Sustainable investment flourishes amongst European high net-worth individuals

What kind of investor are you?

The Guide to Ethical Funds 2013


How Going Green Can Save A Company Money



going green can save company money
Shutterstock Licensed Photot - By GOLFX

What is going green?

Going green means to live life in a way that is environmentally friendly for an entire population. It is the conservation of energy, water, and air. Going green means using products and resources that will not contaminate or pollute the air. It means being educated and well informed about the surroundings, and how to best protect them. It means recycling products that may not be biodegradable. Companies, as well as people, that adhere to going green can help to ensure a safer life for humanity.

The first step in going green

There are actually no step by step instructions for going green. The only requirement needed is making the decision to become environmentally conscious. It takes a caring attitude, and a willingness to make the change. It has been found that companies have improved their profit margins by going green. They have saved money on many of the frivolous things they they thought were a necessity. Besides saving money, companies are operating more efficiently than before going green. Companies have become aware of their ecological responsibility by pursuing the knowledge needed to make decisions that would change lifestyles and help sustain the earth’s natural resources for present and future generations.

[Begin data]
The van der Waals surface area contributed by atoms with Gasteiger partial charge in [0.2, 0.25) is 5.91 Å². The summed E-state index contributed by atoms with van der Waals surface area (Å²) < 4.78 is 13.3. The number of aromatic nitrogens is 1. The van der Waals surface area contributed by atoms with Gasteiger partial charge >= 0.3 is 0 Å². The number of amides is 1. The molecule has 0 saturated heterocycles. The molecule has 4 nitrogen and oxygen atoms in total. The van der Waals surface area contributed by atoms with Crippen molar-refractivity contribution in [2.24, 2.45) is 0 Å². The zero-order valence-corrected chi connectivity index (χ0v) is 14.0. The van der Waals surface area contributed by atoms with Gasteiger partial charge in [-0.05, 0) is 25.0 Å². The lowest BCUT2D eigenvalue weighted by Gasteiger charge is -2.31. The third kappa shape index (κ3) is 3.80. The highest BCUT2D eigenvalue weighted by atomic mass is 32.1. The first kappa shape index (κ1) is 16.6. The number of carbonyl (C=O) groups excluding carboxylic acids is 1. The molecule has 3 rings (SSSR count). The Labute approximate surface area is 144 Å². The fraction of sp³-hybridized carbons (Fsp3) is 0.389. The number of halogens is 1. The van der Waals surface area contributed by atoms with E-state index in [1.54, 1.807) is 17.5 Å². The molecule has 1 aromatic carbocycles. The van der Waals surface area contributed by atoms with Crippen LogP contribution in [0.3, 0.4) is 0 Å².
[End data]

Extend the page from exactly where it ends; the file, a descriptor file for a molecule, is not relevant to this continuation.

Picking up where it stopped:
Making needed changes within the company

After making the decision to go green, there are several things that can be changed in the workplace. A good place to start would be conserving energy used by electrical appliances. First, turning off the computer will save over the long run. Just letting it sleep still uses energy overnight. Turn off all other appliances like coffee maker, or anything that plugs in. Pull the socket from the outlet to stop unnecessary energy loss. Appliances continue to use electricity although they are switched off, and not unplugged. Get in the habit of turning off the lights whenever you leave a room. Change to fluorescent light bulbs, and lighting throughout the building. Have any leaks sealed on the premises to avoid the escape of heat or air.

Reducing the common paper waste

paper waste

Shutterstock Licensed Photo – By Yury Zap